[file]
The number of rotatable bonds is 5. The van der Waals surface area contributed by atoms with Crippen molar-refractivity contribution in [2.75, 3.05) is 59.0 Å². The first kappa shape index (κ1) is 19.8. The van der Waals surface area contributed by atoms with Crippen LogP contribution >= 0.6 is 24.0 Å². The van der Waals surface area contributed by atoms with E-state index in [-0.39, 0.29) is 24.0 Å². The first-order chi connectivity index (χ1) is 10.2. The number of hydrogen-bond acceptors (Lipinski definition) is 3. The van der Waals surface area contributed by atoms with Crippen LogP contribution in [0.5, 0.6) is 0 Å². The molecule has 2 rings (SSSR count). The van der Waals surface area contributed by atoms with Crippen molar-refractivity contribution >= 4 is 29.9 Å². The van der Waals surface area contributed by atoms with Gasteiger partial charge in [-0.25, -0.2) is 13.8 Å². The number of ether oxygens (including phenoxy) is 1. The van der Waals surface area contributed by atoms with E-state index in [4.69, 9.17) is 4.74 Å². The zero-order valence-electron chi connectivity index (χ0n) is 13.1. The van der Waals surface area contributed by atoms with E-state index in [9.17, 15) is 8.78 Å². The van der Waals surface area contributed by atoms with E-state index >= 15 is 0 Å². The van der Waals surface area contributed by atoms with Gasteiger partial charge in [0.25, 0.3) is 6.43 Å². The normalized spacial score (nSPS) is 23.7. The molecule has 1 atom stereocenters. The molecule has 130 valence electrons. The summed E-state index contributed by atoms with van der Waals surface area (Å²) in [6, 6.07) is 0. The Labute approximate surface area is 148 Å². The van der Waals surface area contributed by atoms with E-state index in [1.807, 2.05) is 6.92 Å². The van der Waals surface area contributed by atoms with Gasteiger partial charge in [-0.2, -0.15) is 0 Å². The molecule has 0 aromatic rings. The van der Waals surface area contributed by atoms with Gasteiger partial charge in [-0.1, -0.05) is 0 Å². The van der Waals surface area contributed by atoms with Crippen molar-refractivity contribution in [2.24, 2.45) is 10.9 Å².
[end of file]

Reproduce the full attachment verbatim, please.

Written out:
The number of rotatable bonds is 5. The van der Waals surface area contributed by atoms with Crippen molar-refractivity contribution in [2.75, 3.05) is 59.0 Å². The first kappa shape index (κ1) is 19.8. The van der Waals surface area contributed by atoms with Crippen LogP contribution >= 0.6 is 24.0 Å². The van der Waals surface area contributed by atoms with E-state index in [-0.39, 0.29) is 24.0 Å². The first-order chi connectivity index (χ1) is 10.2. The number of hydrogen-bond acceptors (Lipinski definition) is 3. The van der Waals surface area contributed by atoms with Crippen LogP contribution in [0.5, 0.6) is 0 Å². The molecule has 2 rings (SSSR count). The van der Waals surface area contributed by atoms with Crippen molar-refractivity contribution >= 4 is 29.9 Å². The van der Waals surface area contributed by atoms with Gasteiger partial charge in [-0.25, -0.2) is 13.8 Å². The number of ether oxygens (including phenoxy) is 1. The van der Waals surface area contributed by atoms with E-state index in [4.69, 9.17) is 4.74 Å². The zero-order valence-electron chi connectivity index (χ0n) is 13.1. The van der Waals surface area contributed by atoms with E-state index in [9.17, 15) is 8.78 Å². The van der Waals surface area contributed by atoms with E-state index >= 15 is 0 Å². The van der Waals surface area contributed by atoms with Gasteiger partial charge in [0.25, 0.3) is 6.43 Å². The normalized spacial score (nSPS) is 23.7. The molecule has 1 atom stereocenters. The molecule has 130 valence electrons. The summed E-state index contributed by atoms with van der Waals surface area (Å²) in [6, 6.07) is 0. The Labute approximate surface area is 148 Å². The van der Waals surface area contributed by atoms with E-state index in [1.807, 2.05) is 6.92 Å². The van der Waals surface area contributed by atoms with Gasteiger partial charge in [-0.2, -0.15) is 0 Å². The molecule has 0 aromatic rings. The van der Waals surface area contributed by atoms with Gasteiger partial charge in [-0.1, -0.05) is 0 Å². The van der Waals surface area contributed by atoms with Crippen molar-refractivity contribution in [2.24, 2.45) is 10.9 Å².